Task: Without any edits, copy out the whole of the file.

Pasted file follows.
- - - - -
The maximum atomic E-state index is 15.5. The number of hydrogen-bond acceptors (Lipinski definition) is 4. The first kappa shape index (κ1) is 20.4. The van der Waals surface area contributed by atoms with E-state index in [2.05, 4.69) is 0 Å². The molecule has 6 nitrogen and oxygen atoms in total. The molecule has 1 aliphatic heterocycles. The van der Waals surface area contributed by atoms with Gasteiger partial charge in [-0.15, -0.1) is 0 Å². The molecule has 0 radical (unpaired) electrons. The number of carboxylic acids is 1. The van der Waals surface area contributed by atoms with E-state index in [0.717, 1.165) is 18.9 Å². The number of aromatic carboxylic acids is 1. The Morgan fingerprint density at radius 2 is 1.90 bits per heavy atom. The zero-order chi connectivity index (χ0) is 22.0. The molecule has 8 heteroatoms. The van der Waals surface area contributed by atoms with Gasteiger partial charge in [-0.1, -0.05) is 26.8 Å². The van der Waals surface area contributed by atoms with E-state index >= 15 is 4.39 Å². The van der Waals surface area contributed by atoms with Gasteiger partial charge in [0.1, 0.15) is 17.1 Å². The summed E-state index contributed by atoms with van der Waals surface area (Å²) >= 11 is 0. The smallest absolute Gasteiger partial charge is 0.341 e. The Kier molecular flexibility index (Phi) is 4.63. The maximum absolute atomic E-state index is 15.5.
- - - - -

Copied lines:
The maximum atomic E-state index is 15.5. The number of hydrogen-bond acceptors (Lipinski definition) is 4. The first kappa shape index (κ1) is 20.4. The van der Waals surface area contributed by atoms with E-state index in [2.05, 4.69) is 0 Å². The molecule has 6 nitrogen and oxygen atoms in total. The molecule has 1 aliphatic heterocycles. The van der Waals surface area contributed by atoms with Gasteiger partial charge in [-0.15, -0.1) is 0 Å². The molecule has 0 radical (unpaired) electrons. The number of carboxylic acids is 1. The van der Waals surface area contributed by atoms with E-state index in [0.717, 1.165) is 18.9 Å². The number of aromatic carboxylic acids is 1. The Morgan fingerprint density at radius 2 is 1.90 bits per heavy atom. The zero-order chi connectivity index (χ0) is 22.0. The molecule has 8 heteroatoms. The van der Waals surface area contributed by atoms with Gasteiger partial charge in [-0.1, -0.05) is 26.8 Å². The van der Waals surface area contributed by atoms with E-state index >= 15 is 4.39 Å². The van der Waals surface area contributed by atoms with Gasteiger partial charge in [0.1, 0.15) is 17.1 Å². The summed E-state index contributed by atoms with van der Waals surface area (Å²) >= 11 is 0. The smallest absolute Gasteiger partial charge is 0.341 e. The Kier molecular flexibility index (Phi) is 4.63. The maximum absolute atomic E-state index is 15.5.